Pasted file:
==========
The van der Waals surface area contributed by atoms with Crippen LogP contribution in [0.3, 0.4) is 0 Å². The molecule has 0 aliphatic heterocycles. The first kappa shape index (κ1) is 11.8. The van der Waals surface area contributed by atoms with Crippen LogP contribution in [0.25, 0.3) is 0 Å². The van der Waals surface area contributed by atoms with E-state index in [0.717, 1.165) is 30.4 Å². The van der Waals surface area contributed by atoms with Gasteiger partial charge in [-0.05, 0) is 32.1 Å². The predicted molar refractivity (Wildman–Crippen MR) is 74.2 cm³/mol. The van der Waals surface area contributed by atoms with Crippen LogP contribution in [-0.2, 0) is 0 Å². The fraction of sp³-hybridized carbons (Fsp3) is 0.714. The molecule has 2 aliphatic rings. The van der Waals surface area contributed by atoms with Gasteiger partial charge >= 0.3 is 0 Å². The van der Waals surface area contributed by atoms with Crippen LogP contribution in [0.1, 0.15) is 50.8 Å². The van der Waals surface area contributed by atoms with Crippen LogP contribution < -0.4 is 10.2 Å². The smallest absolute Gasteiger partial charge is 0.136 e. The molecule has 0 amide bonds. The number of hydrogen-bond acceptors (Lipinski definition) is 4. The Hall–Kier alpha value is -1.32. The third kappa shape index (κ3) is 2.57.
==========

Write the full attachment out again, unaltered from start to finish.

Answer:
The van der Waals surface area contributed by atoms with Crippen LogP contribution in [0.3, 0.4) is 0 Å². The molecule has 0 aliphatic heterocycles. The first kappa shape index (κ1) is 11.8. The van der Waals surface area contributed by atoms with Crippen LogP contribution in [0.25, 0.3) is 0 Å². The van der Waals surface area contributed by atoms with E-state index in [0.717, 1.165) is 30.4 Å². The van der Waals surface area contributed by atoms with Gasteiger partial charge in [-0.05, 0) is 32.1 Å². The predicted molar refractivity (Wildman–Crippen MR) is 74.2 cm³/mol. The van der Waals surface area contributed by atoms with Crippen LogP contribution in [-0.2, 0) is 0 Å². The fraction of sp³-hybridized carbons (Fsp3) is 0.714. The molecule has 2 aliphatic rings. The van der Waals surface area contributed by atoms with Gasteiger partial charge >= 0.3 is 0 Å². The van der Waals surface area contributed by atoms with Crippen LogP contribution in [0.1, 0.15) is 50.8 Å². The van der Waals surface area contributed by atoms with Crippen LogP contribution < -0.4 is 10.2 Å². The smallest absolute Gasteiger partial charge is 0.136 e. The molecule has 0 amide bonds. The number of hydrogen-bond acceptors (Lipinski definition) is 4. The Hall–Kier alpha value is -1.32. The third kappa shape index (κ3) is 2.57.